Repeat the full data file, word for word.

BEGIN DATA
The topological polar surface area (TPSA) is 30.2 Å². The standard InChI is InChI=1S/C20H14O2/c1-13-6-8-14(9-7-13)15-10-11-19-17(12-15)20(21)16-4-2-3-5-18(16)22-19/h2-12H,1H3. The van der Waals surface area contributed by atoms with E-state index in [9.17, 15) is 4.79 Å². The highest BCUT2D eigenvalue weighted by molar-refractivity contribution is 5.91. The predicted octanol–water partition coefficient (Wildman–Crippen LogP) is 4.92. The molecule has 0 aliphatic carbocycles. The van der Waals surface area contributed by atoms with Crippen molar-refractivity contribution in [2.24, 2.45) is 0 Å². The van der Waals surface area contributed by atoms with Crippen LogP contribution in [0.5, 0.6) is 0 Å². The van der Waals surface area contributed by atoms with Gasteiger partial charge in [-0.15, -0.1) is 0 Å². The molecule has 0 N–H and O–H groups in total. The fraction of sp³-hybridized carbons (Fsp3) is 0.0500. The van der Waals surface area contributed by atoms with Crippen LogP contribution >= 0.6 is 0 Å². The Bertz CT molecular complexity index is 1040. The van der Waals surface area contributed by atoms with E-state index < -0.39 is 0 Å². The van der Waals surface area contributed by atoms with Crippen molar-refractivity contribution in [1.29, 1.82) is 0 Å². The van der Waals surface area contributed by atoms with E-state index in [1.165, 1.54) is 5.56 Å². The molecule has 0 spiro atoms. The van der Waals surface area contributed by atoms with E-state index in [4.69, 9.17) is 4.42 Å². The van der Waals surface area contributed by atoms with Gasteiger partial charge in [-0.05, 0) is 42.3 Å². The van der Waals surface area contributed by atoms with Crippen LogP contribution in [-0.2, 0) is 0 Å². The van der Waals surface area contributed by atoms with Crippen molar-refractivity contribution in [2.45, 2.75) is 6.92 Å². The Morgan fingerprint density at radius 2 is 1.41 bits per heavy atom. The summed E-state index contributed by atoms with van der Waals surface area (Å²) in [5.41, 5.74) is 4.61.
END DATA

The topological polar surface area (TPSA) is 30.2 Å². The standard InChI is InChI=1S/C20H14O2/c1-13-6-8-14(9-7-13)15-10-11-19-17(12-15)20(21)16-4-2-3-5-18(16)22-19/h2-12H,1H3. The van der Waals surface area contributed by atoms with E-state index in [9.17, 15) is 4.79 Å². The highest BCUT2D eigenvalue weighted by molar-refractivity contribution is 5.91. The predicted octanol–water partition coefficient (Wildman–Crippen LogP) is 4.92. The molecule has 0 aliphatic carbocycles. The van der Waals surface area contributed by atoms with Crippen molar-refractivity contribution in [2.24, 2.45) is 0 Å². The van der Waals surface area contributed by atoms with Crippen LogP contribution in [0.5, 0.6) is 0 Å². The van der Waals surface area contributed by atoms with Gasteiger partial charge in [-0.15, -0.1) is 0 Å². The molecule has 0 N–H and O–H groups in total. The fraction of sp³-hybridized carbons (Fsp3) is 0.0500. The van der Waals surface area contributed by atoms with Crippen LogP contribution >= 0.6 is 0 Å². The Bertz CT molecular complexity index is 1040. The van der Waals surface area contributed by atoms with E-state index < -0.39 is 0 Å². The van der Waals surface area contributed by atoms with Crippen molar-refractivity contribution in [1.29, 1.82) is 0 Å². The van der Waals surface area contributed by atoms with E-state index in [1.165, 1.54) is 5.56 Å². The molecule has 0 spiro atoms. The van der Waals surface area contributed by atoms with E-state index in [4.69, 9.17) is 4.42 Å². The van der Waals surface area contributed by atoms with Gasteiger partial charge in [-0.05, 0) is 42.3 Å². The van der Waals surface area contributed by atoms with Crippen LogP contribution in [-0.2, 0) is 0 Å². The van der Waals surface area contributed by atoms with Crippen molar-refractivity contribution in [2.45, 2.75) is 6.92 Å². The Morgan fingerprint density at radius 2 is 1.41 bits per heavy atom. The summed E-state index contributed by atoms with van der Waals surface area (Å²) in [5.41, 5.74) is 4.61.